g) Distances of the buildings on the site from one another and from site boundaries

h) Direction of the true north

Structural drawings

Every building or portion of thereof is designed and constructed to sustain the most adverse conditions of dead loads, superimposed loads and forces — which it’s expected to be subjected to.

These loads and forces are expected to produce adverse conditions of induced stress, deflection and structural instability. Where a structure requires such stress calculations, structural drawings have to be prepared by a qualified and competent engineer.

The structural drawing, usually done after the architectural drawing should depict all structural members such as columns, slabs, beams, joists, rafters, trusses, battens, purlins, etc.

The drawings give details of all reinforcements and concrete grades for concrete works such as beams, columns and slabs. For steelworks it also provides details on the layout and materials for structural members and their supports. It also highlights details about special foundations and reinforced footings where there is need

Sewerage and drainage plans

It should contain as many plans, sections and elevations as may be necessary to clearly show full particulars of all intended and existing sewers and sanitary fittings. The drawing should contain information on:

All existing and proposed drains

Proposed arrangements for discharge of rainwater from building and its site

The size, depth and position of every private sewer

Size and position of every manhole, means of inspection, rodding way, gully trap, etc.

The gradient in figures of sewer or drain and any change in gradient of sewer or drain

Material with which all sewers, pipes and vents are constructed

Relative levels of the sewer points, pipes, fittings and connections to the ground or to a datum level

The drawing should contain standard notation such as

a) rw – rodding way

b) svp – soil vent pipe

c) wc – Water closet etc.

Submission and approval of plans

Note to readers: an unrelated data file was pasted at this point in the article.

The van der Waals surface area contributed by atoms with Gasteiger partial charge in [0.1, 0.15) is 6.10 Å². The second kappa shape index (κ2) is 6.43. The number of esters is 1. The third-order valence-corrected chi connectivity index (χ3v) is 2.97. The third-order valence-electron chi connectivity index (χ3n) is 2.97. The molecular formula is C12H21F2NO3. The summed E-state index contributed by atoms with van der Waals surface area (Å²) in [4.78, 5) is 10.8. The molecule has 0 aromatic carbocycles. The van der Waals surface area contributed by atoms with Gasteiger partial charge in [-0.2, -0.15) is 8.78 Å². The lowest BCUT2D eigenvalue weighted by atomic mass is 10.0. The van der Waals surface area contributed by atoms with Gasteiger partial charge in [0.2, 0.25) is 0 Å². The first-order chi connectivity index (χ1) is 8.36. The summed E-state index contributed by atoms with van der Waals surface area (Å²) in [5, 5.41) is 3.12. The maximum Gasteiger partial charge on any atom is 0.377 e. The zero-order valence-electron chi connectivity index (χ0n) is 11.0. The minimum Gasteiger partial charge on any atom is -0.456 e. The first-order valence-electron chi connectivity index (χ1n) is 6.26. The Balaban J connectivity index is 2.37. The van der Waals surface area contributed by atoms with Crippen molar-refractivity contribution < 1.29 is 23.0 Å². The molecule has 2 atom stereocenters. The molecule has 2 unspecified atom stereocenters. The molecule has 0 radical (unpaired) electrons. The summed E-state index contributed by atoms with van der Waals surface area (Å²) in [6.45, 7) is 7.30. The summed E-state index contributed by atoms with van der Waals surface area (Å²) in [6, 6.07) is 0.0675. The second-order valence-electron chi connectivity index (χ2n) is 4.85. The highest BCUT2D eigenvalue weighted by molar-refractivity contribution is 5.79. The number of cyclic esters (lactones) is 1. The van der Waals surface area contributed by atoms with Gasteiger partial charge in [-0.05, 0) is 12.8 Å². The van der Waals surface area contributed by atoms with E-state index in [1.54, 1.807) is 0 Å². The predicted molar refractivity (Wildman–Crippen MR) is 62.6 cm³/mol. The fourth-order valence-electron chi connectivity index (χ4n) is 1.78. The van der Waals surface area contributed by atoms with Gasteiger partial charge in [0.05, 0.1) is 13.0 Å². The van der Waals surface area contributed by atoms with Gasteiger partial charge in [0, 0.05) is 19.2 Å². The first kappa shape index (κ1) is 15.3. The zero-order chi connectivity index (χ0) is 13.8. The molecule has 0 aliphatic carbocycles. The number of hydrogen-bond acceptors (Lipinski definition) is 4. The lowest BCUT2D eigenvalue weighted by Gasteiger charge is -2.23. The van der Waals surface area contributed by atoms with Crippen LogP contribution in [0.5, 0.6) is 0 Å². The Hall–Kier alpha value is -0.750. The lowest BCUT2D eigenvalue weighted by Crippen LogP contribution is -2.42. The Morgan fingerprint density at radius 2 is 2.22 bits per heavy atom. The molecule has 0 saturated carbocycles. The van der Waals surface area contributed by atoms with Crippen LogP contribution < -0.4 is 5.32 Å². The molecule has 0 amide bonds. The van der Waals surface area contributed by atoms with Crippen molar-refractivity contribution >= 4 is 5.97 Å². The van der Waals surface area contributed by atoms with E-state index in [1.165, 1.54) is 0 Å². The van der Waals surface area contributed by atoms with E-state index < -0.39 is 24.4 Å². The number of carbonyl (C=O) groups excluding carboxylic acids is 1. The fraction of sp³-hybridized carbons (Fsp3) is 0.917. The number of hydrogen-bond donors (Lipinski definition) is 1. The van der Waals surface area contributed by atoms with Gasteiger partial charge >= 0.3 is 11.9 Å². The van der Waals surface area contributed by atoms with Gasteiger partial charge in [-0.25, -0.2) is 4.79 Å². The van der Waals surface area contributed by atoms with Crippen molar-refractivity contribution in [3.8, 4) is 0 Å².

Before commencement of works, drawings should be approved by the local authority upon payment of a prescribed fee. One should ensure that the plans being submitted for approval are accurate and should not contain false information. Before approval, the local authority checks the plan’s compliance to the following:

1) Compliance with the conditions of the tittle of the premises concerned

2) Compliance to any town planning schemes e.g., water, sewer and roads

3) Compliance to public health requirements

4) Provisions of the by-laws and any other law

If plans have been rejected, the applicant is notified of any amendments or adjustments required of the plan to obtain compliance and this has to be done in a specified period which if lapses, the local authority may give notice that his plans have been rejected.

An approved architectural drawing doesn’t serve as a structural drawing. Before commencement of structural works such as steelworks, framework or reinforced concrete works, structural detail drawings must first be prepared by a qualified engineer and approved by the local authority.

When a plan has been approved, a copy is retained by the local authority while another is retained by the applicant and kept on site. Plans submitted for approval include plans for new work; and plans for alterations, additions and partial re-erections

Plan production specifications

Section 10 to 12 deals with specifications on paper material, scales and colours pertaining to plans
Material: the standard sheets upon which the plans should be prepared are A0, A1, A2, or A3. The print should be on white paper or other material approved by the local authority. For longevity, the paper can be laminated

Scales: the scale should be clearly stated on the drawing. One should select a suitable scale that makes the drawing to be drawn legibly with all details visible.

Examples of commonly used scales are 1:100; 1:200; 1:500; 1:1000; etc.

Colours on plans: the drawing should have colours that increase visibility of detail e.g., on a site plan the following standard colours can be used

Areas of proposed work – red

Work to be demolished – uncoloured and outlined with black dotted lines

New private sewers – brown

Innocent Chatikobo is an Engineer by profession with AtroServe Engineering Zimbabwe. He has extensive knowledge and experience in Structural Engineering and Construction. For your comments, views, questions and feedback he can be contacted on the following platforms/Cell: +263 777 950 224; +263 712 376 037; +263 782 502 732/Email: [email protected] /Facebook: AtroServe Engineering Zimbabwe